Aarti Shah 14 Jul 2013 // 3:53PM GMT
AirPR, the data-driven matchmaking service to connect startups to PR consultants, instigated a flurry of tweets last week after Jeremiah Owyang tweeted:
This elicited two responses. The first, are there PR firms that differentiate based on having “bad PR pros”? Of course not, so simply arguing that only “good PR pros” will be hired via AirPR isn’t a compelling enough reason to go that route.
The second was issue with the 1% positioning. We spoke to one PR professional who said this is misleading because “it left the reader to conclude that AirPR had only the top 1% of consultants listed (the best of the best). What I think that really means is that -- among the consultants available on AirPR's system -- the top booked consultants are listed. Quite a difference.”
So, AirPR’s founder Sharam Fouladger-Mercer(not a PR person by trade) clarified how the 1% is identified:
Assuming startups do their homework and learn how the system works, will it succeed? There are several “ifs” in this scenario, especially considering that AirPR targets a pretty specific niche. Most of its clients are looking for project support with budgets that fall into that $3k to $10k range. Ideally, AirPR will be able to connect those on the lower end of the scale with savvy one-person operations and the higer-end with whip smart boutiques.
But the premise might also foster some confusion within the industry. Having a look at how AirPR categories agencies isn’t entirely accurate -- and marginalizes what PR firms do. Let’s start with how large firms are categorized - “typically charge clients between $30k to $50k/per month” -- in Silicon Valley, that’s a rather aspirational figure. By most accounts, $20k is considered the gateway to the large firms, and in some cases, $18k. It also argues that entrepreneurs can do their own PR if they have enough time and willingness to learn. Haven’t we seen enough PR mess-ups in Silicon Valley that it seems reckless for a PR company to even advocate this anymore?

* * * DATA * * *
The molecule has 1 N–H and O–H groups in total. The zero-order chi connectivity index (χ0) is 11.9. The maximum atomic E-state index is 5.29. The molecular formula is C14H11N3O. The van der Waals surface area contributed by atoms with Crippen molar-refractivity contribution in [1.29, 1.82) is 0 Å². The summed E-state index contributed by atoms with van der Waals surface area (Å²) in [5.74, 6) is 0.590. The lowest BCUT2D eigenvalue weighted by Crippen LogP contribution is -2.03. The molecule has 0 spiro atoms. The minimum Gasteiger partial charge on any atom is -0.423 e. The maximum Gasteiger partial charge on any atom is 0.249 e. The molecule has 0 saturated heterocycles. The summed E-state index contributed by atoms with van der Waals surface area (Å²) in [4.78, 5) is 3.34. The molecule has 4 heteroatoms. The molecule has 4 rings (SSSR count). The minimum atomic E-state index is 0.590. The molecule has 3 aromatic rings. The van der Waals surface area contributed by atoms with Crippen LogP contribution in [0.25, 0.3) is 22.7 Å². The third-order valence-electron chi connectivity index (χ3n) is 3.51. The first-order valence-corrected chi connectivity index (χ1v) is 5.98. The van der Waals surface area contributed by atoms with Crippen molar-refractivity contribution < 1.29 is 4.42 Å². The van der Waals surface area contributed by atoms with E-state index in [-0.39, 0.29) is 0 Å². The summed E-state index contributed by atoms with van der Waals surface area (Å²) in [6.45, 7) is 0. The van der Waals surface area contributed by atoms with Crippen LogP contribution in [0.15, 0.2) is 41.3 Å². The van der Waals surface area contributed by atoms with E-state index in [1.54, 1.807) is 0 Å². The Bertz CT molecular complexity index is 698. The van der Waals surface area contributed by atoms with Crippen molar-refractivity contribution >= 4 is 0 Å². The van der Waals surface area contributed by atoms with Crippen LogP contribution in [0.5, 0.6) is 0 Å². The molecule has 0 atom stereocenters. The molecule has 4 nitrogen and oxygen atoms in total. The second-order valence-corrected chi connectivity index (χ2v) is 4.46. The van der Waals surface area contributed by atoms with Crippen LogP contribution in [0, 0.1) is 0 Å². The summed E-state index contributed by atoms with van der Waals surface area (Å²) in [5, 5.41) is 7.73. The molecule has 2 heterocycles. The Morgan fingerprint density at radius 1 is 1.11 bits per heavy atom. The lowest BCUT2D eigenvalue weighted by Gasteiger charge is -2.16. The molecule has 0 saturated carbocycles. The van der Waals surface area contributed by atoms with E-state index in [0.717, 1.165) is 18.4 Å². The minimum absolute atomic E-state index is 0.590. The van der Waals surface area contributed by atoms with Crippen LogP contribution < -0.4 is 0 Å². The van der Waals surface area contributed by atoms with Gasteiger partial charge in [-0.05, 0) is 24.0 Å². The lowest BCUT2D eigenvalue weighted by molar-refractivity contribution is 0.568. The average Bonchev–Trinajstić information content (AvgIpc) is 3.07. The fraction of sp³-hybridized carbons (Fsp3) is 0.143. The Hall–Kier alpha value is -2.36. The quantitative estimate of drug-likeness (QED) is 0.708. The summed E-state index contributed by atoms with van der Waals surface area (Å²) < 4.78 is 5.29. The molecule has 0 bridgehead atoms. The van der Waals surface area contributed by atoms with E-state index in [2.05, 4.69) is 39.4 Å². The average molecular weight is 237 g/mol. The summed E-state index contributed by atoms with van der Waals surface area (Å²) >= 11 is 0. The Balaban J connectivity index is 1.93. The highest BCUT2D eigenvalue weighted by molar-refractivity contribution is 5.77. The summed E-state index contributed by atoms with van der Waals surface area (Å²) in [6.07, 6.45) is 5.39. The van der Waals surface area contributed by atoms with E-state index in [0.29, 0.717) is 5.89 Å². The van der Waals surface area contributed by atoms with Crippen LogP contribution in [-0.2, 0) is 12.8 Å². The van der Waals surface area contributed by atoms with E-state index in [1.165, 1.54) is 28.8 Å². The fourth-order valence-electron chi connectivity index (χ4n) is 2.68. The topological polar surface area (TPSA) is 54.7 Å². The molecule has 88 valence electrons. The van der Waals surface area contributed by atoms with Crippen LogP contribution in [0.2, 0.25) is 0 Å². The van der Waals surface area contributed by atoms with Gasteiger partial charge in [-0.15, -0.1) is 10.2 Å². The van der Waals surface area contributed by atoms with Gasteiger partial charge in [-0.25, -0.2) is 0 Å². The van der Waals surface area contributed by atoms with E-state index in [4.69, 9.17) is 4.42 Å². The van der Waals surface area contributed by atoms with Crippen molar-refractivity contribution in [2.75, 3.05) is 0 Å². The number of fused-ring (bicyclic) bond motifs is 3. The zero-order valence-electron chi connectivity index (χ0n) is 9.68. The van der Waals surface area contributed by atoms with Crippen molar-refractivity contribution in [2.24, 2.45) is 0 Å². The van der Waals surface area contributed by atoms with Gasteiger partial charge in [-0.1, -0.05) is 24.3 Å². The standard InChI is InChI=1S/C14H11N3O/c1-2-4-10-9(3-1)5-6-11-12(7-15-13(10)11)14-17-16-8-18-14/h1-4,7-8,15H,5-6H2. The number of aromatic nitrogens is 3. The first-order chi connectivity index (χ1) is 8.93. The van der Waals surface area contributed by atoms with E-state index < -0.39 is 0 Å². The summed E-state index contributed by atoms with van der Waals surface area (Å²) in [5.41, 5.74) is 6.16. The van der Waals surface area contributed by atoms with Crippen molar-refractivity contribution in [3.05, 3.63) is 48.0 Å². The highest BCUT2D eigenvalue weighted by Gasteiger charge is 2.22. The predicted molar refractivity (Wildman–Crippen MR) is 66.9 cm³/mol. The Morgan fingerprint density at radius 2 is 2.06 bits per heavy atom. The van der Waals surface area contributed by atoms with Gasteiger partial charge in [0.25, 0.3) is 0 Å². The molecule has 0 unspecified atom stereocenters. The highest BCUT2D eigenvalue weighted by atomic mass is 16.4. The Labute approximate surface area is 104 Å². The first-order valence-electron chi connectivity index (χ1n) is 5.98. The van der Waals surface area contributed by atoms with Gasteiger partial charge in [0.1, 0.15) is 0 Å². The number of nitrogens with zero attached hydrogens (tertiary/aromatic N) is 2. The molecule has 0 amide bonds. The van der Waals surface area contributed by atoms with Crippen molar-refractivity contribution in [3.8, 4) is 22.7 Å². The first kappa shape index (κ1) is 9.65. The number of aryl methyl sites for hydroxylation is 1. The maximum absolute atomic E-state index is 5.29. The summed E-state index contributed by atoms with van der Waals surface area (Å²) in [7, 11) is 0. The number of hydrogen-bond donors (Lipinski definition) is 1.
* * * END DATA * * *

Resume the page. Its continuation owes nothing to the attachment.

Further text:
And considering that AirPR advertises its sweet spot as being those budgets between $3k to $10k per month, it is unlikely -- at this point -- to have much of an impact on the largest Silicon Valley agencies that tend to go after business in the $15k range or higher. Where this will ultimately have an impact is on the consultant market (and could certainly be useful for those who don't have a network to tap into for referrals) and the PR firms that bring in revenues under $3m per year. And considering the plethora of these that exist, having a vetting system, again, has its place especially for individuals without a trusted referral network.
This brings us back to Owyang’s original tweet “every industry is disrupted by the internet, including PR.” He’s right about that, the internet has disrupted the PR industry over the past decade. AirPR is clearly part of that process, but it remains to be seen whether it will substantially accelerate the disruption that the PR world has already seen.